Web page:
Previously, I reported on Intel’s low power, 14nm Core M mobile processor, formerly known by its architecture code name, “Broadwell.” I came away impressed with my first look at what Intel has done both at the silicon and platform architecture level. In a nutshell, Intel has succeeded at taking their previous generation notebook architecture, and while beefing up graphics processing, compute and cache resources, along with a few other tweaks, they’ve brought power consumption down to the 4.5 Watt range, which makes it suitable for fanless devices like 2-in-1 hybrid convertible notebooks and tablets.
So with what was essentially a notebook-class processor architecture, Intel’s Core M will now be competing on a much more hyper-mobile device playing field, the massive tablet and convertible market arena, where Intel has yet to make significant impact. Tempering my effervescence on Core M, there’s no question Intel is late to the party and their previous delays on Broadwell have cost the company dearly with a reported nearly $1 Billion loss chalked up by the Mobile group, which includes Atom-based products as well of course. Regardless, Intel’s 14nm process is now in volume production, and though Core M products will trickle out in Q4, with a wave of devices promised early next year, we’re actually now just getting some real hands-on time with Broadwell-based 2-in-1 devices – and dare I say, the preliminary benchmark numbers are looking great.
Though we’ve heard of specific hybrid devices forthcoming from major manufacturers like Dell , Lenovo and ASUS, yesterday, I got some back room time with Intel’s Llama Mountain reference platform for Core M. I was able to run some quick and dirty benchmarks on the device. To be clear, Llama Mountain is a 2-in1 hybrid tablet / notebook device with a larger 12.5-inch tablet footprint and thus more thermal headroom available. However, the device I looked at was extremely light, easily iPad Air weight-class and very thin as well, at a little over 8mm. More importantly, the performance results it put out in a few benchmark metrics were impressive.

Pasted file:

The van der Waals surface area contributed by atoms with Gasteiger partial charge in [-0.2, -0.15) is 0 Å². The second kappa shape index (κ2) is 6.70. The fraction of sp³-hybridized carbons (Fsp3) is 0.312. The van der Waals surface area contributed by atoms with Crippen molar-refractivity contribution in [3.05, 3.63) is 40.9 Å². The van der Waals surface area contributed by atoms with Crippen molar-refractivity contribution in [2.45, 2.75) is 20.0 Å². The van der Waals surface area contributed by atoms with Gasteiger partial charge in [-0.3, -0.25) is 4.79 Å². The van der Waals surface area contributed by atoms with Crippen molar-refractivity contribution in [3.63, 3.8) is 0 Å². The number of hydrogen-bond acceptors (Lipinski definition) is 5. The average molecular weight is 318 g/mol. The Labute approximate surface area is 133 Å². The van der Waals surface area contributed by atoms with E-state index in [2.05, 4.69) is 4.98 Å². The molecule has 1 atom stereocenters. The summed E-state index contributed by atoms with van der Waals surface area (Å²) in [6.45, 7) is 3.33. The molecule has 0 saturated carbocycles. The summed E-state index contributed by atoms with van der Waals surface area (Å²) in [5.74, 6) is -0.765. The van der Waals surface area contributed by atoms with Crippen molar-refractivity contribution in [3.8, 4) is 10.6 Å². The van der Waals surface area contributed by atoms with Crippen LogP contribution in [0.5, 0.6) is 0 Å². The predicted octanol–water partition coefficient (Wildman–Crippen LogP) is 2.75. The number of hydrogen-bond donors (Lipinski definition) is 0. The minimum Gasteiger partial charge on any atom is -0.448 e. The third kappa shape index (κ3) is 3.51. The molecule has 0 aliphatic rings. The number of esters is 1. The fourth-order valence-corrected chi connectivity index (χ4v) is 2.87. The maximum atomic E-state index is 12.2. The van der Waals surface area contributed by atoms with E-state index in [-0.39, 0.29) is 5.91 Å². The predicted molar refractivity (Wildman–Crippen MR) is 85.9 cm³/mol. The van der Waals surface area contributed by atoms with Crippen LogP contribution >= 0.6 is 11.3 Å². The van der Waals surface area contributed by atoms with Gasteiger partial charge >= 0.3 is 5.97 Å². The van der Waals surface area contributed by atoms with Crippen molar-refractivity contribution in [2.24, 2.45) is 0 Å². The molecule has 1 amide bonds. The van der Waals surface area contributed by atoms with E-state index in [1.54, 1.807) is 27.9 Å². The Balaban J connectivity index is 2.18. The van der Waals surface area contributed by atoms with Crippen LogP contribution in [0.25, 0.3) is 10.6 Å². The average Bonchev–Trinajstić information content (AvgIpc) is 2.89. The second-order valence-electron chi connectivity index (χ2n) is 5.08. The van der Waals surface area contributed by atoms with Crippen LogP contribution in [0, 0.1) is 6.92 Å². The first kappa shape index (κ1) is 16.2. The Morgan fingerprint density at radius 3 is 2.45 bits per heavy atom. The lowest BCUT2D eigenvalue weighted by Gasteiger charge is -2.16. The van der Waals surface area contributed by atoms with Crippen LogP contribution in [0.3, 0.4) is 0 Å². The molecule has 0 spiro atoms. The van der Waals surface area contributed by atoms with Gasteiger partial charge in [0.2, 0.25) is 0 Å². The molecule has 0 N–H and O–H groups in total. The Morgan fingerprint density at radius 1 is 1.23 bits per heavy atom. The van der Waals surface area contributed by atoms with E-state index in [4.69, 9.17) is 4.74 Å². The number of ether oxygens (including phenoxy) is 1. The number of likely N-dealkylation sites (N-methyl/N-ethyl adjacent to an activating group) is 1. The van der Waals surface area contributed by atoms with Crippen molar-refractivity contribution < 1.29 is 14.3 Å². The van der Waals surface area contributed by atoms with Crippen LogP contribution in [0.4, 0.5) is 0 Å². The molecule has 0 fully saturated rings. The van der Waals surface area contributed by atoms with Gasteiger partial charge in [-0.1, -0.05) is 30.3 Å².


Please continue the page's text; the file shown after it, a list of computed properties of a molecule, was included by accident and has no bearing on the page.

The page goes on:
Specifically, the Core M Y50-powered device took to Cinebench in multithreaded 3D rendering workloads and scored in line with Intel’s various Core i5 mobile CPUs, again that typically take residence in full-sized notebooks. From there, with respect to graphics, it absolutely ripped up 3DMark with Ice Storm Unlimited with scores in the 45 – 50K range, which leave some of the fastest tablet SoCs on the market, like NVIDIA’s Tegra K1, in the dust.
To be fair, Tegra K1 is currently addressing tablet and device offerings as low as $279, like Chromebooks and the 8-inch SHIELD Tablet. I don’t think we’ll ever see a $300-range Core M device, though it’s possible we’ll see devices approaching the $500 – $600 range some time in 2015. Initial product offerings in Q4 will no doubt drop in around $799 or higher. So it’s not an “apples-to-apples” sort of comparison to draw here but regardless, with a power envelope of 4.5 Watts, it’s an appropriate yardstick.
Core M is looking impressive for Intel to be sure but the company has to execute on ramping to high volume production and tweaking the architecture for even more thermal headroom, so that it can compete in even smaller, lower cost devices. In addition, it will be important for Intel to continue to foster Android on X86 development to expand their market potential for Core M, beyond just Windows devices. That said, frankly, I don’t have any insight on Intel’s Core M efforts with Android; only Atom-based designs have appeared in market thus far.
Core M is looking strong so far and it will be interesting to see what the chip can do when we get full production release device in from OEMs in Q4.